I Did It My Way! Veal Sinatra Inspired By Locanda Rustica

I Did It My Way! Veal Sinatra Inspired By Locanda Rustica

Tonight’s dish is inspired by a local Tequesta/Jupiter hangout where everyone knows your name and the Chicken Sinatra SINGS!  Make veal in marsala wine sauce, MY WAY! Click to skip to the recipe

pumpin swordfish chowder

Everyone has a favorite neighborhood restaurant. And every favorite neighborhood restaurant has a specialty dish.

We have one such restaurant in our neighborhood. The name is Locanda Rustica and it holds court among other small eateries in a strip center on the main drag in Jupiter, FL.

This is the kind of place that sees repeat customers on repeat days. If it’s Wednesday, and the Coleman’s don’t appear at their established time, there will be an inquiry from the owner as to where they were, when they show up the next week.

Patrons are known by their first name, and their drink order is served before it’s ordered. Guest of these patrons are introduced to staff as if they were meeting their family. Before the bread is served, the specialties are announced.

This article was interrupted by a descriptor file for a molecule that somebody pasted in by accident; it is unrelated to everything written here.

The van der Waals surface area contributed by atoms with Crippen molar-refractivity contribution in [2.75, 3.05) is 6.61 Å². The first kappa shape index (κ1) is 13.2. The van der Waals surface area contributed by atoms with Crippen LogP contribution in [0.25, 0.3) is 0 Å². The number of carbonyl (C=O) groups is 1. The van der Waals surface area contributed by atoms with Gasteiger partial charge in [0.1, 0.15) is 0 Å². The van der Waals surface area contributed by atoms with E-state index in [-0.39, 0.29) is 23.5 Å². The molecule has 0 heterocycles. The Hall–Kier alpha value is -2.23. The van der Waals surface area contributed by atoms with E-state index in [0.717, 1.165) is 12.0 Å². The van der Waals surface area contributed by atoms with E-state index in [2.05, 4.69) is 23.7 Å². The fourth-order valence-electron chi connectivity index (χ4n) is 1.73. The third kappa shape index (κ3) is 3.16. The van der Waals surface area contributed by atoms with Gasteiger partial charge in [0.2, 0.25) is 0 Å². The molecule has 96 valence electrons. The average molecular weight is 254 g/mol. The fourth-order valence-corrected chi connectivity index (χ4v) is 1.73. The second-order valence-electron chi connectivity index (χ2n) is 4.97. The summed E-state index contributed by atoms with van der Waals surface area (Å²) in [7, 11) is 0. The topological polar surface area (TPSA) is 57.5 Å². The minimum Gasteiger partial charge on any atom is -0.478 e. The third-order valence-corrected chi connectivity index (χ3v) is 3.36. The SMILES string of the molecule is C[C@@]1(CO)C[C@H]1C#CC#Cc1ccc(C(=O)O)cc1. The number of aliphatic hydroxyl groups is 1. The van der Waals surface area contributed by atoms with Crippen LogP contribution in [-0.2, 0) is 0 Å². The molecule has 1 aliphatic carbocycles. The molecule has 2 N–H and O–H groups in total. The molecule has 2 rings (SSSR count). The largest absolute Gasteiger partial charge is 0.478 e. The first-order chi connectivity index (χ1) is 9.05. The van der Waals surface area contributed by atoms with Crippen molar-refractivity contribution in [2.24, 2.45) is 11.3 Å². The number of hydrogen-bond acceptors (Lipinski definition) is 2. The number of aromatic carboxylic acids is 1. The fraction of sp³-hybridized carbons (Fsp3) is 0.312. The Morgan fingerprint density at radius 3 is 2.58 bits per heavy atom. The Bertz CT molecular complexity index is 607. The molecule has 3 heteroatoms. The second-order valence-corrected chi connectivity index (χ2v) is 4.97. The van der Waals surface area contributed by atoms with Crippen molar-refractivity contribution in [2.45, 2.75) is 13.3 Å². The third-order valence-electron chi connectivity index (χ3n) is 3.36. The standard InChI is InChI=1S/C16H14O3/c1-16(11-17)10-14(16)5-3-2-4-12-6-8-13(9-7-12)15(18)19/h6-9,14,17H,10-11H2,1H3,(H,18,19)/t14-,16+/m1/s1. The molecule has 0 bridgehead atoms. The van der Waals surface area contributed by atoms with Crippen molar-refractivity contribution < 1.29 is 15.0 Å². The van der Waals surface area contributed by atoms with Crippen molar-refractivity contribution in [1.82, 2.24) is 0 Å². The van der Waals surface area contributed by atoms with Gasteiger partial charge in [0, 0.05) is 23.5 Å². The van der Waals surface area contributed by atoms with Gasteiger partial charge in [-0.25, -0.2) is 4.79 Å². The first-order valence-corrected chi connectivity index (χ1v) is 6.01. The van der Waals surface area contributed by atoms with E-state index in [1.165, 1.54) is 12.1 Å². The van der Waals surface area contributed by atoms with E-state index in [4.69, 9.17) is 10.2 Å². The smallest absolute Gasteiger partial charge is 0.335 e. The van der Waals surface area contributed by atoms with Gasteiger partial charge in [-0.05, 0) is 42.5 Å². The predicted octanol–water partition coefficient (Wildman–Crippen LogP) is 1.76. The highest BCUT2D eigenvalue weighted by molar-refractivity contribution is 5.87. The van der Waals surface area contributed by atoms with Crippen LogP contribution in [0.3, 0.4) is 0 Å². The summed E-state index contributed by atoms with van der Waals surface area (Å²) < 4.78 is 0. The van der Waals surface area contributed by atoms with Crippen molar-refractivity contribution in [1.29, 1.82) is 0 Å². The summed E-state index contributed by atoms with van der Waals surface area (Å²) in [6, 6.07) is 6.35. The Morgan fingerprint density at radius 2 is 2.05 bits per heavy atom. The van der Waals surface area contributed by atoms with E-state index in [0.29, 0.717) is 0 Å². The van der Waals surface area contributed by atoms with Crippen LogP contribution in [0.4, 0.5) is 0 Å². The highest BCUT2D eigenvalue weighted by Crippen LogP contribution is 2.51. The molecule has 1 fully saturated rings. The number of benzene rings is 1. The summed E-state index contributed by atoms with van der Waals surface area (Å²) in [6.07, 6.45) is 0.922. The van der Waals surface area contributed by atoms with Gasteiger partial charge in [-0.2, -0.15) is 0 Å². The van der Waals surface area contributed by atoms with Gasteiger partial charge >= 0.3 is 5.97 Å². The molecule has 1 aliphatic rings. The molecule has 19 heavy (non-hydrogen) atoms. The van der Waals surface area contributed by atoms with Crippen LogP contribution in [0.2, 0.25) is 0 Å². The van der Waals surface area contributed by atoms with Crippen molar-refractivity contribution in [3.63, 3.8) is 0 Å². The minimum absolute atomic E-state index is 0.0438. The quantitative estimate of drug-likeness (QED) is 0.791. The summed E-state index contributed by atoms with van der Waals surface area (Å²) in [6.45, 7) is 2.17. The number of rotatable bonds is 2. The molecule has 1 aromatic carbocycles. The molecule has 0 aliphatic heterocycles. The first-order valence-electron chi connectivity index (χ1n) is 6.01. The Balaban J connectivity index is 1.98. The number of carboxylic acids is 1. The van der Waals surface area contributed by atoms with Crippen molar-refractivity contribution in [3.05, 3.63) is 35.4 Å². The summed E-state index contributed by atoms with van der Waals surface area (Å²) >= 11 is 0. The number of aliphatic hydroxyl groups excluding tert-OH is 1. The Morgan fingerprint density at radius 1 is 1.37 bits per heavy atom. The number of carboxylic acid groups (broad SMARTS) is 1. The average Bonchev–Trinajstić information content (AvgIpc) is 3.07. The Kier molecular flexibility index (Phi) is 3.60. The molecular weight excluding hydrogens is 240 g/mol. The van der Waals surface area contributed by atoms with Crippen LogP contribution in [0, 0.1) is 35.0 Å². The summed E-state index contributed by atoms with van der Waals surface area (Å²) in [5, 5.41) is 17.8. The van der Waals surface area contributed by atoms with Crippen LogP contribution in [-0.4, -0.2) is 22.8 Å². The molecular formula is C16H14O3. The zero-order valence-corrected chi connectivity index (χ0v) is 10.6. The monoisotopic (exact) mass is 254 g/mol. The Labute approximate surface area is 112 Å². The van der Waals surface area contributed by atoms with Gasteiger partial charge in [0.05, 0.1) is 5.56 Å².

It’s at this moment that you realize you just hit the jackpot of weeknight dining!

This week’s specialty dish was Chicken Sinatra and let me tell you, Frank would be Flying to the Moon over this one.

He would toss Three Coins in the Fountain to get seconds.

He would have High Hopes to know that It Was A Very Good Life that included Chicken Sinatra.

There are no Strangers in the Night when it comes to this dish and you don’t have to be in New York, New York to eat it. 

Spinach, prosciutto, and cheese are sandwiched between two thin chicken cutlets. Then they are battered and sauteed. Two people at our table ordered this special, and I took a bite out of each! I was still left wanting.

You could say that I Got Chicken Sinatra Under My Skin. That’s why two nights later, I found myself creating a dish using it as my inspiration.

I had veal instead of chicken, salami instead of prosciutto, and fresh sage leaves instead of spinach. I added my mother-in-law’s Masala wine sauce. It was delish! I did it MY WAY!

The next time you are in your favorite eatery, I hope you get inspired by a weeknight special dish. After all, That’s Life!!

Veal Sinatra
In Marsala Wine Sauce

Serves: 2

Time:  30 minutes ’til it’s ready


4 thin slices veal cutlet, about 3 to 4 ounces

1 teaspoon kosher salt

½ teaspoon coarse black pepper

4 thin slices of Swiss cheese